Consolidated Draft Niagara Official Plan

The new consolidated draft Niagara Official Plan is available for consultation.

The draft plan defines how Niagara will use its available land to shape the physical, economic and social development of the region over the next 30 years.

The consolidated draft plan sets out objectives and policies that will:

  • Identify how and where growth will happen
  • Help protect Niagara's natural environment and address our changing climate
  • Ensure Niagara has an adequate and diverse supply of attainable housing
  • Plan for our future infrastructure needs and ensure they’re properly funded
  • Create the right conditions to attract and retain jobs in Niagara

About the Official Plan

Niagara's existing Official Plan was created in the 1970s. It's been updated several times since then, but the time has come to create a brand new plan that reflects where our community is today, and where it will be in 30 years.

The plan includes land-use policies that cover topics like Niagara's natural environment, land needs, growth allocations, housing, transportation, urban design, employment lands and agriculture. These variables are all interconnected, and must be considered holistically to plan for communities that are sustainable, resilient, vibrant and thriving.

  • Attainable housing

    Having a diverse range of attainable housing options is essential to grow Niagara's economy - the Niagara Official Plan will ensure that Niagara has the right mix to manage our future growth sensibly, while protecting what makes Niagara unique.

    Housing prices have climbed dramatically in recent years, and Niagara needs a plan that promotes the range and forms of housing to try to address this issue.

    More housing - particularly more multi-unit forms of housing - is needed to keep housing prices more affordable, which is essential to supporting the economy. Secondary plans (community plans) and urban design are essential tools in strategically locating intensification in a way that best fits the community.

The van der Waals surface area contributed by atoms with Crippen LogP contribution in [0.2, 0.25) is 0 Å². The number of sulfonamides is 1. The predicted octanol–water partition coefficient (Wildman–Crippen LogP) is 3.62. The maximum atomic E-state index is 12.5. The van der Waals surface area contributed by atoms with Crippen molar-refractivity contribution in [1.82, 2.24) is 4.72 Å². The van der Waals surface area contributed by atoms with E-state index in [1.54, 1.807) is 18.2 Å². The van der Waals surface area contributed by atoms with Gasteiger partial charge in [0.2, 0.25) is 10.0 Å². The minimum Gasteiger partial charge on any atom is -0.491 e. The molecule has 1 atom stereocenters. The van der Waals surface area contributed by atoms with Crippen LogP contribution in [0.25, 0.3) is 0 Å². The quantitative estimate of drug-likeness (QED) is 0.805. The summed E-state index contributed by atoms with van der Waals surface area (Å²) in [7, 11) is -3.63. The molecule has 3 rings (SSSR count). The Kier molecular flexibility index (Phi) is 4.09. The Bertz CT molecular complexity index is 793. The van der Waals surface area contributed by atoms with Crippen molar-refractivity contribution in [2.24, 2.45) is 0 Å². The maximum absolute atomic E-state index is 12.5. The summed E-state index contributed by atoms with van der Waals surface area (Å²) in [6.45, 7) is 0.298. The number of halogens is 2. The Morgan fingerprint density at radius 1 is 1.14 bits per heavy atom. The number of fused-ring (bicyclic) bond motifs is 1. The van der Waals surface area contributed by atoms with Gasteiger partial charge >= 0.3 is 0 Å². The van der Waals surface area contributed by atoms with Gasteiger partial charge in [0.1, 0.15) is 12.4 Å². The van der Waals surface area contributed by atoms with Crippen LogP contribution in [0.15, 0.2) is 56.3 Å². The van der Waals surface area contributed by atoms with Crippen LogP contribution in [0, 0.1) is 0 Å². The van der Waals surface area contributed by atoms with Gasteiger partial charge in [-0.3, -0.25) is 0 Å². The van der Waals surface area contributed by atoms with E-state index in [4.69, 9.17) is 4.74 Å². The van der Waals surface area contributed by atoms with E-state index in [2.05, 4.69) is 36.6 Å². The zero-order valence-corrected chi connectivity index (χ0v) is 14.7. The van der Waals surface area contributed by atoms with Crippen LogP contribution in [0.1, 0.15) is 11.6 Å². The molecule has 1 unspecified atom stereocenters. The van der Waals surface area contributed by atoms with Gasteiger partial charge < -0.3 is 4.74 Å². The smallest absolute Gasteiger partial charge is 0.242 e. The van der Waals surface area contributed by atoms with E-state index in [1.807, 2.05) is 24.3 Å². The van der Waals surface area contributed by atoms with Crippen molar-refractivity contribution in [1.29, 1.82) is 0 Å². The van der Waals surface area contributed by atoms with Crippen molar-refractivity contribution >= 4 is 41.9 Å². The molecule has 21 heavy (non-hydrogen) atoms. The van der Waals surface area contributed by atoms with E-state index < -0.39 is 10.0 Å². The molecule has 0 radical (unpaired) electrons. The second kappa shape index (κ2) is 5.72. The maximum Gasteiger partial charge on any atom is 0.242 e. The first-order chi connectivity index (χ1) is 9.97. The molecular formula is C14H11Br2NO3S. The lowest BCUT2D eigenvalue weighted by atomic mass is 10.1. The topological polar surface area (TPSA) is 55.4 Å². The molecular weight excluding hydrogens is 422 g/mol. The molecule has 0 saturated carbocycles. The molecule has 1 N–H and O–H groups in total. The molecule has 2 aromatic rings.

The Official Plan will have policies for more compact, efficient forms of development, including through better intensification policies.

  • Growth

    According to provincial growth forecasts, Niagara will gain more than 214,000 new residents by 2051. The Province requires us to plan for this growth; we can decide how and where it’s going to occur, and not occur, through the Official Plan.

    The Niagara Official Plan will allow us to direct this growth to where it makes sense, mainly in Niagara’s existing urban areas, preventing sprawl.

    For example, downtown St. Catharines is an urban growth centre, which is an area for focused growth, and to keep it away from less developed areas.

  • Housing density

    Housing density is a measure of how many people and jobs can be accommodated in a given area. Intensification is how many new dwelling units can be added to an already built-up area.

    The Niagara Official Plan will set density and intensification targets for different areas of Niagara. The Province sets out the baseline rules that we must implement in a way that makes sense for our region.

    Housing density is relative. What is considered medium or high-density in Niagara is not the same as in other, more urban communities.

    Through good design, we can have communities that incorporate more dense forms of housing while still keeping what makes Niagara unique.